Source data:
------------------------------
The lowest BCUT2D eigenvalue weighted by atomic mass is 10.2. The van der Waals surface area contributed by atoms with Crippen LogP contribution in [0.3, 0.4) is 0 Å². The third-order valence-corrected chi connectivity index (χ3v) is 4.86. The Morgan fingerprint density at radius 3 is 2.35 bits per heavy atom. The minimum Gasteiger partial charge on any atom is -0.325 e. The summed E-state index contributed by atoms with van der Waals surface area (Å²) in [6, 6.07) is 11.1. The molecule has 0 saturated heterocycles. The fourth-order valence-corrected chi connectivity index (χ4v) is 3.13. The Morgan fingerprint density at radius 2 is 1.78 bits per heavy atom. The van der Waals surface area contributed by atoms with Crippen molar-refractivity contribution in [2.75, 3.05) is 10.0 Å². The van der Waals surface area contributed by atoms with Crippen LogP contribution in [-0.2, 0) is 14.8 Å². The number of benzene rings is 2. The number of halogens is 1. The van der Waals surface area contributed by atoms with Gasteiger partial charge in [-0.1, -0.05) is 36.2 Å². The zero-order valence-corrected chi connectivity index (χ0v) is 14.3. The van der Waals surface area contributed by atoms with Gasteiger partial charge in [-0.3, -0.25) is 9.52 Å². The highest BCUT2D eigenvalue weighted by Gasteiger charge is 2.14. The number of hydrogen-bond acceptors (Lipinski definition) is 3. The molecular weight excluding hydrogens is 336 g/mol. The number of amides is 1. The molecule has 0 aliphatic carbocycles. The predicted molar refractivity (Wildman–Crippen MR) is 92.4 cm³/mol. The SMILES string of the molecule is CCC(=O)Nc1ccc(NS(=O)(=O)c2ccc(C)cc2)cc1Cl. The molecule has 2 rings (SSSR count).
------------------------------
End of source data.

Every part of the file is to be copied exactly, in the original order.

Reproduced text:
The lowest BCUT2D eigenvalue weighted by atomic mass is 10.2. The van der Waals surface area contributed by atoms with Crippen LogP contribution in [0.3, 0.4) is 0 Å². The third-order valence-corrected chi connectivity index (χ3v) is 4.86. The Morgan fingerprint density at radius 3 is 2.35 bits per heavy atom. The minimum Gasteiger partial charge on any atom is -0.325 e. The summed E-state index contributed by atoms with van der Waals surface area (Å²) in [6, 6.07) is 11.1. The molecule has 0 saturated heterocycles. The fourth-order valence-corrected chi connectivity index (χ4v) is 3.13. The Morgan fingerprint density at radius 2 is 1.78 bits per heavy atom. The van der Waals surface area contributed by atoms with Crippen molar-refractivity contribution in [2.75, 3.05) is 10.0 Å². The van der Waals surface area contributed by atoms with Crippen LogP contribution in [-0.2, 0) is 14.8 Å². The number of benzene rings is 2. The number of halogens is 1. The van der Waals surface area contributed by atoms with Gasteiger partial charge in [-0.1, -0.05) is 36.2 Å². The zero-order valence-corrected chi connectivity index (χ0v) is 14.3. The van der Waals surface area contributed by atoms with Gasteiger partial charge in [-0.3, -0.25) is 9.52 Å². The highest BCUT2D eigenvalue weighted by Gasteiger charge is 2.14. The number of hydrogen-bond acceptors (Lipinski definition) is 3. The molecular weight excluding hydrogens is 336 g/mol. The number of amides is 1. The molecule has 0 aliphatic carbocycles. The predicted molar refractivity (Wildman–Crippen MR) is 92.4 cm³/mol. The SMILES string of the molecule is CCC(=O)Nc1ccc(NS(=O)(=O)c2ccc(C)cc2)cc1Cl. The molecule has 2 rings (SSSR count).